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November 1, 2017

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RECOVERY STRATEGIES

Every Auto Finance Company has “bad debt” [losses after recovery of security].  In truth a significant sector of the industry (subprime lending) is experiencing resurging defaults [8-9%] [https://www.bloomberg.com/news/articles/2017-07-17/new-u-s-subprime-boom-same-old-sins-auto-defaults-are-soaring]

[http://www.businessinsider.com/fitch-on-auto-loan-market-2017-3]

[https://qz.com/913093/car-loans-in-the-us-have-hit-record-levels-and-delinquencies-are-rising-fast-too/]  **

Significant default rates and the need to recovery lost capital REQUIRES every auto finance company to ramp up its recovery strategies. 

 

     The true value of pursuing recovery of defaults should be clear; recovered “bad debt” means recovered CAPITAL for reinvestment.   To that end, a serious auto finance company must analyze and embrace the costs and commitment necessary to implement successful recovery strategies.  AND it must analyze and embrace implementing strategies (against a reasonably expected return) that are short AND long term.


     Here are six (6) strategic considerations (post security recovery) EVERY auto finance company needs to examine carefully based on its “bad debt”:

  • Maintain a separate “in house” collection department

  • Outsource lower balance claims to “agencies” that know auto finance

  • Outsource higher balance claims to “law firms” that know auto finance

  • Manage your own outsourced “vendors” [in house network]

  • Outsource management to a network “vendor” that knows auto finance

  • Sell your “bad debt”

     

     A small auto finance company, upon analysis, may find it is possible, though unlikely, that it does NOT HAVE a “bad debt” problem!  See Example below

 

Example:  Take a company with an annual charged off ”bad debt” (after recovery of security) of less than 4% of the total amount of loan payments due  and payable annually, AND less than $300,000.00.  The cost of implementing a reasonable and recommended strategy will probably outweigh any reasonably expected return.

 

     In this case, if a single, non legal outsourced strategy is used for all of the bad debt charged off (least expensive strategy) the industry expected recovery will range from 1% to 4% over 4 to 10 months with no significant long term recoveries likely [4% of $300K= $12,000.00 less fee (1/3) = net return of $8,000.00 which over 12 month averages $667.00]. However the related management, accounting and compliance costs internally to manage and oversee the collecting agency will likely exceed that sum.  What may be even worse is the cost to the company for diverting resources away from the prime directive; namely, acquiring contracts and keeping paying customers.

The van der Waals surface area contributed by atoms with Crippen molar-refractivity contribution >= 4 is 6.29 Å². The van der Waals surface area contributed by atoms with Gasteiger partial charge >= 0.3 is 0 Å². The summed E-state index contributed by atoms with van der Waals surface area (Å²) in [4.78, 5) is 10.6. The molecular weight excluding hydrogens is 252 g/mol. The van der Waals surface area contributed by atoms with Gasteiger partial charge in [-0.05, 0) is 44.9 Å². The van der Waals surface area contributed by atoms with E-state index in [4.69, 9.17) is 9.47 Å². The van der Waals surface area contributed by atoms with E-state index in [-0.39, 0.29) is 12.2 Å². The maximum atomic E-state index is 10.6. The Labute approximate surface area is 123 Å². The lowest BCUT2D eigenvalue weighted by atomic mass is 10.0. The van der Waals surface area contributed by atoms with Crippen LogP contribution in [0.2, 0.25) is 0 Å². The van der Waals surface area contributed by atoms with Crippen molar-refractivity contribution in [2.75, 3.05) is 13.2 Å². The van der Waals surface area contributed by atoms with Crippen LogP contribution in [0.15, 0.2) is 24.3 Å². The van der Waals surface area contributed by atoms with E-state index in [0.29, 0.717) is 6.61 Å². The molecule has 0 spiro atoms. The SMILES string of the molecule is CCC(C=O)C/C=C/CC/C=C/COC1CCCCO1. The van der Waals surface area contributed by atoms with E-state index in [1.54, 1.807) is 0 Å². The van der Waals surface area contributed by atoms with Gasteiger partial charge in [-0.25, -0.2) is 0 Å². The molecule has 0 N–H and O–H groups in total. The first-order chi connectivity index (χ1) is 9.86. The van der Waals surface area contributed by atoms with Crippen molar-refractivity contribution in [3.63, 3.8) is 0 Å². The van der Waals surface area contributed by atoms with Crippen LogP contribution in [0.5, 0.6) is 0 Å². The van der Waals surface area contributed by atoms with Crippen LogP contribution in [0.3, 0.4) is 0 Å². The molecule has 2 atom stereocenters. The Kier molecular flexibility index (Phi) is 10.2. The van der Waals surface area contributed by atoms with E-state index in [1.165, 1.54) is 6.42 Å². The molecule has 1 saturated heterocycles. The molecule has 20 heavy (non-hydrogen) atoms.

In this same example, now consider outsourcing to a legal network for larger balance accounts.  Expect the network to forward just larger balance accounts*** (accounts over $2500.00 probably averaging about $5,500.00 per deficiency or charge off account) to one or more lawyers.   The short term yield given a need to commit to a litigation program of recovery (court costs) will run negative for about 12-16 months.   The long term yield [16-48 months] will significantly outperform any non legal recovery strategy [5%-15%], but will a small auto finance company find the legal outsourcing distractions and internal costs worth even that return?  

 

     In this scenario, might “walking away” OR “selling” the “bad debt” be a better choice?  A sale, today, could net you 2-4% of the gross value of accounts with little administrative cost.  However, selling comes with a risk that the buyer/holder of your accounts might act in a manner that will taint your reputation (or worse).  So, is that 2-4% (pre judgment paper) worth it?  

 

This or any hypothetical scenario is just for illustration.  The only important analysis is the one your Company should conduct for its particular size and needs.

 

COMING NEXT:  Understanding the basic strategies [short and long term] to recover “bad debt” losses starting with “In House Collections”.   
 

 

                                                                     Footnotes


**Recovering “bad debt” is important to improve profits BUT there are two other critical reasons: to recover “reinvestment capital” and to maintain confidence in the bond market created by securitizing subprime contracts now nearly TEN (10) times the level as existed in 2009

 

***Even this figure may be high given customers who will file for bankruptcy relief, are “judgment proof” (no assets), skip without a trace or where deficiency balances have problems (Notices not sent) and/or too low a balance for one to consider suit

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